Driving under the influence of alcohol or drugs is not illegal, unless your ability to drive is impaired. Because everyone’s ability to drive without impairment after consumption of alcohol varies, each DUI case is unique. The basic approach of the law to proving this crime is to measure the amount of alcohol in one’s breath and then make two inferences from that measurement. First, the amount of alcohol in one’s bloodstream is inferred from the amount of alcohol that is detected in your breath. Second, the degree of impairment of your driving ability is inferred from the level of alcohol in your blood. In other words, the law assumes that the amount of alcohol in your bloodstream directly corresponds to the impact that alcohol is having on your brain and it’s judgment; thus upon your nervous system’s ability to issue the signals that tell your limbs to perform functions like pushing the brake pedal or turning the steering wheel.
Yet, there are further inferences that have to be made to find that you are guilty of the crime. The officer who is attempting to enforce the law next makes the inference that the degree of impairment he has inferred from the test is the same degree of impairment that existed at the time you were operating the motor vehicle.
The officer is assuming that there is a direct correlation between the amount of alcohol in your bloodstream and you ability to operate a vehicle. Because the officer has no information on your individual ability to operate a vehicle, he is also making the assumption that your skill is within the range of skill held by the average driver.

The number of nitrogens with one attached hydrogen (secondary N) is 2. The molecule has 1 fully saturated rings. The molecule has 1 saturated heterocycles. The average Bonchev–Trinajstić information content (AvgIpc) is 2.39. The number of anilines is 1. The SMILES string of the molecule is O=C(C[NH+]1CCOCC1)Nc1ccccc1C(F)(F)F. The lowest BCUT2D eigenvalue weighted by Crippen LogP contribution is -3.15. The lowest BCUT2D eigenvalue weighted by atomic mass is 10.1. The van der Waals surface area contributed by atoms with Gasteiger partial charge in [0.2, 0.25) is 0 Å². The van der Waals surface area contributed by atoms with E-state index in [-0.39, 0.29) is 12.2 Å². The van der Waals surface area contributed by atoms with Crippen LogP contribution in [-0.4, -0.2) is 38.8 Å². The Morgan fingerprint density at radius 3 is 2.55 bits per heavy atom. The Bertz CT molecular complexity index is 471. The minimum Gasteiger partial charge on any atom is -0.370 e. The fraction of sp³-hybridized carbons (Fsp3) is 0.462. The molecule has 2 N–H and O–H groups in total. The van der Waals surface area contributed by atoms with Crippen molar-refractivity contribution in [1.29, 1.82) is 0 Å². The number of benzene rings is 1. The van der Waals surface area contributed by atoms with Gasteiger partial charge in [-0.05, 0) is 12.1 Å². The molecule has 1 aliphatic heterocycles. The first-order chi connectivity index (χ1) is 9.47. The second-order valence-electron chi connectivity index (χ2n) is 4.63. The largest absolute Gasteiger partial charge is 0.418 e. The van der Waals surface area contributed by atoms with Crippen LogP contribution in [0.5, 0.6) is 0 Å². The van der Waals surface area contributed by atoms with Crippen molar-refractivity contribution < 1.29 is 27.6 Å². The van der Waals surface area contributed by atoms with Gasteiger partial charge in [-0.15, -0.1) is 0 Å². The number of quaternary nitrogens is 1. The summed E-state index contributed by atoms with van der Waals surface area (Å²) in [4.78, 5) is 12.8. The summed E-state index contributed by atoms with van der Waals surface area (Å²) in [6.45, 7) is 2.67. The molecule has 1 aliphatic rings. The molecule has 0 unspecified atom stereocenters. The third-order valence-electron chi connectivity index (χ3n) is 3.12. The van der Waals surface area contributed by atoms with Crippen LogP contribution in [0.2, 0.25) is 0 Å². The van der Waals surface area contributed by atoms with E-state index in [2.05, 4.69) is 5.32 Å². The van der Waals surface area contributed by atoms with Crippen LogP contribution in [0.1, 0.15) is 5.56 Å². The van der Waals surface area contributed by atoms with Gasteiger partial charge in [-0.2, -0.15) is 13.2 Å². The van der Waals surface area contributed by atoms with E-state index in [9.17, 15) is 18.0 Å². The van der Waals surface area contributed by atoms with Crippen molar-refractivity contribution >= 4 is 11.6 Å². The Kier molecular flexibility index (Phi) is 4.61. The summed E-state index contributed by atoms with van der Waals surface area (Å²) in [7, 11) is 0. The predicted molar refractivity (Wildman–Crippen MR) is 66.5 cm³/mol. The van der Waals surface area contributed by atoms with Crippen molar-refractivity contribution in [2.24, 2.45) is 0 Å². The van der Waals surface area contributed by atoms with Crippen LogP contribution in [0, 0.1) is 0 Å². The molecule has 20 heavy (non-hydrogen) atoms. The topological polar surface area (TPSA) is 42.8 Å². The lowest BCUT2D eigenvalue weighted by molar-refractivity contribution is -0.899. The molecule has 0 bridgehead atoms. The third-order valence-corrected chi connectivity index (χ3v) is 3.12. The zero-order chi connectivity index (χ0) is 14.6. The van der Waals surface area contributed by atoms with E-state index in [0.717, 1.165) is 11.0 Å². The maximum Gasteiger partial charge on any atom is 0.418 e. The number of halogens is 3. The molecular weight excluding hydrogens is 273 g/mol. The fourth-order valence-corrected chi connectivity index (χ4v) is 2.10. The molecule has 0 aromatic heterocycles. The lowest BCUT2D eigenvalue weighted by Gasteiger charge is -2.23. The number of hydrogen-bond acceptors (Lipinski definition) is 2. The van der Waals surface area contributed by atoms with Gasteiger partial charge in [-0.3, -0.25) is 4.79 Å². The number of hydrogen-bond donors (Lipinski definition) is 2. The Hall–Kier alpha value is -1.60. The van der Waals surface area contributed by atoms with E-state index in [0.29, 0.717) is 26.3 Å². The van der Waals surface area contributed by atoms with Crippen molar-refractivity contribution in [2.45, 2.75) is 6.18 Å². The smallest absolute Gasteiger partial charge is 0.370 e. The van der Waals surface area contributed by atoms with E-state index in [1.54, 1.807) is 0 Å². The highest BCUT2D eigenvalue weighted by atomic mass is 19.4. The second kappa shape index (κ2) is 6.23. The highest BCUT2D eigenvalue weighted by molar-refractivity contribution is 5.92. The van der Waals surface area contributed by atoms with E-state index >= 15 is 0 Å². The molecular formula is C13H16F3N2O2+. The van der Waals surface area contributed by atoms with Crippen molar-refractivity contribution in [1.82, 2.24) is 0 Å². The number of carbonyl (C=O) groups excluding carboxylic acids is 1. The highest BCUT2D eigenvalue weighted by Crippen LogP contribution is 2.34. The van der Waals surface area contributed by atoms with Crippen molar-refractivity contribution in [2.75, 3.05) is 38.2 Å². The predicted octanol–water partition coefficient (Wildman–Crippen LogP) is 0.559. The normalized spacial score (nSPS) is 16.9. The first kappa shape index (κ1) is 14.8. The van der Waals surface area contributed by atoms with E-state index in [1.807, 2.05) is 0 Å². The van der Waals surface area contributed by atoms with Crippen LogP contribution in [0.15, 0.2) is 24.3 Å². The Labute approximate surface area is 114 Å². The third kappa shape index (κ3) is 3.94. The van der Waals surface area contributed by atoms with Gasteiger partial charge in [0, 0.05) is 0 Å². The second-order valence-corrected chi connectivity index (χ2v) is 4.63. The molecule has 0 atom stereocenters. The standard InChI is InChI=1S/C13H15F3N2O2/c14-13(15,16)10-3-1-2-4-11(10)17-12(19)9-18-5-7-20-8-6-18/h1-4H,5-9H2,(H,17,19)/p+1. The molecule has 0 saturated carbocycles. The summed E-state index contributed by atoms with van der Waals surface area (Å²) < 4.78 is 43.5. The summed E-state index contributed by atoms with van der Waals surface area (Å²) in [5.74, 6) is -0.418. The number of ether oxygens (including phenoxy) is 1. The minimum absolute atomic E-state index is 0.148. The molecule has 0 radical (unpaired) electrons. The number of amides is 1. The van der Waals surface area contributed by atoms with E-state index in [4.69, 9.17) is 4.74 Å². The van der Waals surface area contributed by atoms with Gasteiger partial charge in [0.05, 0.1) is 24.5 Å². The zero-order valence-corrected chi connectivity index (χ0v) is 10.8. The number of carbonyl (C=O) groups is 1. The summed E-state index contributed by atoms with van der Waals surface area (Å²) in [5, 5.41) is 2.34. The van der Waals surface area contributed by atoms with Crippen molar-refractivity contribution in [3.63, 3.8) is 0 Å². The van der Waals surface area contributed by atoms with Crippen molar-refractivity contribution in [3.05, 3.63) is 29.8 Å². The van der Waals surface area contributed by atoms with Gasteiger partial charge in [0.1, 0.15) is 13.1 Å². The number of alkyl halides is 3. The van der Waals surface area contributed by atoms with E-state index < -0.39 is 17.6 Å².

Basically, the law is attempting to make a highly individualized and complex determination (whether your driving ability is impaired) appear to be as simple as determining whether .80 is a higher number than .10.
The a KEY point you need to understand that all of the above-explained inferences are based upon information that YOU voluntarily give the officer. When you agree to submit a sample of your breath or blood, you essentially lay the first brick upon which the officer builds the wall of his case- brick by brick, or actually by, inference upon inference. You have the Constitutional Right to refuse to talk to the officer or to give him a sample of your breath.
Unless you believe the officer is going to give you the benefit of any doubt in making all those inferences, you should decline to provide a breath sample.